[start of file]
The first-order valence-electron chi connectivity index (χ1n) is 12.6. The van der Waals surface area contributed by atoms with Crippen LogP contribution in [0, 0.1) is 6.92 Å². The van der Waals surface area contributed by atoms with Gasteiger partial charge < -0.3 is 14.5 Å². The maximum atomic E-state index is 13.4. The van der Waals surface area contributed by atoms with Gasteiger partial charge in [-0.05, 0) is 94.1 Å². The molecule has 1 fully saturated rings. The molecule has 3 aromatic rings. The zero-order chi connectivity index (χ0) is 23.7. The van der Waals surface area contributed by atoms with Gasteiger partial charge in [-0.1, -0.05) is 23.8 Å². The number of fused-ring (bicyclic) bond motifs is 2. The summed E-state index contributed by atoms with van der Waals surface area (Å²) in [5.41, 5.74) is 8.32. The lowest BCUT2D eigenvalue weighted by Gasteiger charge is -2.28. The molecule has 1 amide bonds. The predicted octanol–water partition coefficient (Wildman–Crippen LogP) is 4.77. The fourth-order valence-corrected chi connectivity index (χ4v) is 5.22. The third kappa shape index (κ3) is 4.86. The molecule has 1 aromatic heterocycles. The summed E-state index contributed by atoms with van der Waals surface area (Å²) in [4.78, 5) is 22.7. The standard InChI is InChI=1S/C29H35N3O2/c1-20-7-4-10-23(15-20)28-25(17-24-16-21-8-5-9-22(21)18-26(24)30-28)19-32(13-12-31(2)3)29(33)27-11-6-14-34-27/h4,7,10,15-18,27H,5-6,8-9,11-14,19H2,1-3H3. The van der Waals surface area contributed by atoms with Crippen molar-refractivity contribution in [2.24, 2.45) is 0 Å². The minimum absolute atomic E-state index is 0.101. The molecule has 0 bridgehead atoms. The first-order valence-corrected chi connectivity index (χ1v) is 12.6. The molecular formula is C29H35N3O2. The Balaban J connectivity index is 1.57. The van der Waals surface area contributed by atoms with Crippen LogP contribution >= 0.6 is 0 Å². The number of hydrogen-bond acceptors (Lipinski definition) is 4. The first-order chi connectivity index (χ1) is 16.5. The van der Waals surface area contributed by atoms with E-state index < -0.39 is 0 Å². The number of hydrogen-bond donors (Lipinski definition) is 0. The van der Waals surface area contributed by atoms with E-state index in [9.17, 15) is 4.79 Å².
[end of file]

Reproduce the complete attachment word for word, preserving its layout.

The first-order valence-electron chi connectivity index (χ1n) is 12.6. The van der Waals surface area contributed by atoms with Crippen LogP contribution in [0, 0.1) is 6.92 Å². The van der Waals surface area contributed by atoms with Gasteiger partial charge < -0.3 is 14.5 Å². The maximum atomic E-state index is 13.4. The van der Waals surface area contributed by atoms with Gasteiger partial charge in [-0.05, 0) is 94.1 Å². The molecule has 1 fully saturated rings. The molecule has 3 aromatic rings. The zero-order chi connectivity index (χ0) is 23.7. The van der Waals surface area contributed by atoms with Gasteiger partial charge in [-0.1, -0.05) is 23.8 Å². The number of fused-ring (bicyclic) bond motifs is 2. The summed E-state index contributed by atoms with van der Waals surface area (Å²) in [5.41, 5.74) is 8.32. The lowest BCUT2D eigenvalue weighted by Gasteiger charge is -2.28. The molecule has 1 amide bonds. The predicted octanol–water partition coefficient (Wildman–Crippen LogP) is 4.77. The fourth-order valence-corrected chi connectivity index (χ4v) is 5.22. The third kappa shape index (κ3) is 4.86. The molecule has 1 aromatic heterocycles. The summed E-state index contributed by atoms with van der Waals surface area (Å²) in [4.78, 5) is 22.7. The standard InChI is InChI=1S/C29H35N3O2/c1-20-7-4-10-23(15-20)28-25(17-24-16-21-8-5-9-22(21)18-26(24)30-28)19-32(13-12-31(2)3)29(33)27-11-6-14-34-27/h4,7,10,15-18,27H,5-6,8-9,11-14,19H2,1-3H3. The van der Waals surface area contributed by atoms with Crippen molar-refractivity contribution in [2.24, 2.45) is 0 Å². The minimum absolute atomic E-state index is 0.101. The molecule has 0 bridgehead atoms. The first-order valence-corrected chi connectivity index (χ1v) is 12.6. The molecular formula is C29H35N3O2. The Balaban J connectivity index is 1.57. The van der Waals surface area contributed by atoms with Crippen LogP contribution >= 0.6 is 0 Å². The number of hydrogen-bond acceptors (Lipinski definition) is 4. The first-order chi connectivity index (χ1) is 16.5. The van der Waals surface area contributed by atoms with E-state index < -0.39 is 0 Å². The number of hydrogen-bond donors (Lipinski definition) is 0. The van der Waals surface area contributed by atoms with E-state index in [9.17, 15) is 4.79 Å².